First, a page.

Purging centrists from the parties may make like-minded partisans feel better when they are rubbing elbows with each other at caucuses, fund raisers and state political party conventions, but that has not translated into political strength. Consequently, partisan priorities today have less political legitimacy than if the parties were more inclusive.


Independents Loom Large in National Trends

Colorado is not the only state in the union with large numbers of Independents. Massachusetts, Alaska, Connecticut, New Jersey and Rhode Island all have significant numbers of Independent voters who chose not to join either of the two major political brands. Charlie Cook opined in the National Journal about the growing number of independents in key states and had this to say about an influential NBC News/Wall Street Journal poll:

Something that might be of concern to Democrats, however, is that in this year’s data, Independents are tilting Republican by 18 points, 43% to 25%. This is even more than the 14-point edge that the GOP had in the 2010 polling (40% to 26%) and dramatically different from the 1-point Democratic edge in 2012 (35% to 34%).

Democrats in Colorado are facing a similar situation in light of governor Hickenlooper’s failure to veto any bill coming out of the Democrat-controlled legislature as he heads into a reelection bid in 2014. His signing into law unpopular gun bills, failure to stand up to the legislature and some questionable decisions has opened a window of opportunity for Republicans.

If history is any guide, Republicans have the edge in 2014 assuming Independents break their way. Given the influence of Independents, however, Colorado Republicans would be wise to learn the lessons of the last legislative session and the recalls. To win, they will have to demonstrate that they are a party that will govern for the benefit of all Coloradans, not just conservatives. Given the trends that Ciruli points out, however, this will be very hard to achieve.


Lessons Learned – What Good Governance Looks Like From The Middle

Political strategists, consultants, elected offcials and commentators on both the blue and red sides are telling us how to interpret the September recall results. They have their partisan reasons for explaining away the recall losses, or over-reading the wins, as the case may be. Here is an independent view of what good governance looks like from the middle:

  • Controversial bills must have bi-partisan support if laws are going to stand the test of time and be complied with by the public. Without considering the legitimate views of the opposition and securing votes from opponents, the potential for continuous re-legislating, recalls, legal battles and outright ignoring the law will be the result.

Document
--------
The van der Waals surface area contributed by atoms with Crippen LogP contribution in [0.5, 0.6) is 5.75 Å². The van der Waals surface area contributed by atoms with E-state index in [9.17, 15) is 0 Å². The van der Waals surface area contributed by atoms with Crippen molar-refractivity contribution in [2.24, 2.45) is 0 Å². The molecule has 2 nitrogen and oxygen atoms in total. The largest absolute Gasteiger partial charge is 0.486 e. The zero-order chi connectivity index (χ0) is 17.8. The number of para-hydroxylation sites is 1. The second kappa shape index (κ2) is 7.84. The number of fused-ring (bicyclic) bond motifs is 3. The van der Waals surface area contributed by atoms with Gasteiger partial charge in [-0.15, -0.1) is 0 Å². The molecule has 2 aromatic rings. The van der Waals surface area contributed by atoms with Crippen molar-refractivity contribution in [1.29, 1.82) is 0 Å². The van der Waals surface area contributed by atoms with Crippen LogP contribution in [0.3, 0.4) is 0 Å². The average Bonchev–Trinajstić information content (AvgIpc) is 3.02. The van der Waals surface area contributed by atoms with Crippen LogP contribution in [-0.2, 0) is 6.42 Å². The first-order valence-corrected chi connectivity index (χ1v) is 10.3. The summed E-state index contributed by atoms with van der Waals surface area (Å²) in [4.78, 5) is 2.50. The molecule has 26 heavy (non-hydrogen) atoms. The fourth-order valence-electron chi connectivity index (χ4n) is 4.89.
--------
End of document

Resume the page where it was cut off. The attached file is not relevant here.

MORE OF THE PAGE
• If one party has control of both houses of the legislature and the governor’s mansion, then at least in Colorado the majority party should take care not to overplay their hand. With Independents as the largest voting group in the state, a hyper-partisan approach is likely to lead to backlash in the next election as Independents will swing the political pendulum in the other direction.
  • When in power, do not dismiss the concerns of people who look different or share differing opinions, especially if those constituents are passionate about an issue. The process must be inclusive and respectful of opposing views, even if you do not like them.
  • Partisans should be especially careful not to mis-read a “win” as the same thing as being granted a “mandate”. How many times have we heard victory speeches when a candidate claims he or she has won popular approval to move forward with a partisan agenda? In a diverse political landscape like Colorado’s, electoral victories are more often the result of voting against the extremists of the past session more than they are about voting in favor of one party’s platform.

Progress on the issues important to all Coloradans requires cooperation and dare I say it, even compromise, yet both are in short supply today.


Give Independents a Say – A Modest Proposal

The political cards in Colorado are stacked to disappoint everyone. Neither Democrats nor Republicans hold anything close to a commanding majority of the state’s electorate. Both parties have become more ideologically pure, but as a result are increasingly out of step with the rising tide of the majority of Colorado voters who are Independents. A focus on partisan ideological priorities has led to division and narrow legislative victories that are likely to be reversed when Independents swing the pendulum back the other way. Consequently, everyone is likely to be disappointed and this is no way to make progress.

Currently, Colorado employs the caucus system for political primaries, which favors the most motivated and ideologically extreme candidates. I know, I participated in the process in 2008 sitting in a middle school lunch room at the precinct level convincing my neighbors to elect me and send me to the next level. That journey led me to the district caucus and eventually the state convention.

That journey taught me that for many, caucus participation often means taking time off from work, spending time away from family, missing children’s events, etc. Only the most committed, and partisan, tend to participate and they tend to choose like-minded candidates. Once in office, exremist lawmakers  are unprepared or unwilling to work with the other two-thirds of Coloradans that do not belong to their party. Centrists need to be brought in earlier in the process so candidates on both sides are more representative of their districts.

This writer proposes Colorado adopt open political primaries, as was the case in 1992, 1996 and 2000. Governor Bill Owens in 2003 signed a law eliminating primaries and instituting the caucus system. Caucuses are run by the parties themselves and cost the state nothing, whereas primaries do cost taxpayer money.

Albeit at greater cost to the state, opening primaries to Independents in Colorado would have a moderating impact on primary races and ensure that candidates consider the political sensibilities of a wider range of voters from the start. Open primaries would give Independents, who are critical in statewide races and in over a third of house and senate districts, more say earlier in the process. The result should be greater legislative focus on the issues important to all Coloradans and improved satisfaction with state government.

Until then, lawmakers in both political parties should heed the lessons learned from the last legislative session and this summer’s recall elections. Ignore Independents at your political peril.